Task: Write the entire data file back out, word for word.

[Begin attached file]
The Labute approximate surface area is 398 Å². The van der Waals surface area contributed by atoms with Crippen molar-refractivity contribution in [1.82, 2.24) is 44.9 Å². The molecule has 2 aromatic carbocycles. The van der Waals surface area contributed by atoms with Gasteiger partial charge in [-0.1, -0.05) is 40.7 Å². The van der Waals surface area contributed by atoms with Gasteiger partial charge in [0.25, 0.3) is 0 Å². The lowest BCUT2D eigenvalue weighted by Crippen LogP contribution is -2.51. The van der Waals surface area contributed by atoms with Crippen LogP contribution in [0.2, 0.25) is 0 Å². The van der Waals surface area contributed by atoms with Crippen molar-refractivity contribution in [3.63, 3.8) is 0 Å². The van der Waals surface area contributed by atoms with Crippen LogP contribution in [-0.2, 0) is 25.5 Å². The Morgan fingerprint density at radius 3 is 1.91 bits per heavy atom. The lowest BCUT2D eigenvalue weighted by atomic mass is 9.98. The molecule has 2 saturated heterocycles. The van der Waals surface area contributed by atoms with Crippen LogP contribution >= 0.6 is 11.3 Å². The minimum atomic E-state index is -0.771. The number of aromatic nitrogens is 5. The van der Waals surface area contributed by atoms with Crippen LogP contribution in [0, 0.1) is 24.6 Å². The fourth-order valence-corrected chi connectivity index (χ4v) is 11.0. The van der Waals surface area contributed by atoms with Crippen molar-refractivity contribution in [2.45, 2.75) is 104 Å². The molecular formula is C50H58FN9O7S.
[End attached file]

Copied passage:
The Labute approximate surface area is 398 Å². The van der Waals surface area contributed by atoms with Crippen molar-refractivity contribution in [1.82, 2.24) is 44.9 Å². The molecule has 2 aromatic carbocycles. The van der Waals surface area contributed by atoms with Gasteiger partial charge in [-0.1, -0.05) is 40.7 Å². The van der Waals surface area contributed by atoms with Gasteiger partial charge in [0.25, 0.3) is 0 Å². The lowest BCUT2D eigenvalue weighted by Crippen LogP contribution is -2.51. The van der Waals surface area contributed by atoms with Crippen LogP contribution in [0.2, 0.25) is 0 Å². The van der Waals surface area contributed by atoms with Crippen molar-refractivity contribution in [3.63, 3.8) is 0 Å². The van der Waals surface area contributed by atoms with Crippen LogP contribution in [-0.2, 0) is 25.5 Å². The Morgan fingerprint density at radius 3 is 1.91 bits per heavy atom. The lowest BCUT2D eigenvalue weighted by atomic mass is 9.98. The molecule has 2 saturated heterocycles. The van der Waals surface area contributed by atoms with Crippen LogP contribution >= 0.6 is 11.3 Å². The minimum atomic E-state index is -0.771. The number of aromatic nitrogens is 5. The van der Waals surface area contributed by atoms with Crippen LogP contribution in [0, 0.1) is 24.6 Å². The fourth-order valence-corrected chi connectivity index (χ4v) is 11.0. The van der Waals surface area contributed by atoms with Crippen molar-refractivity contribution in [2.45, 2.75) is 104 Å². The molecular formula is C50H58FN9O7S.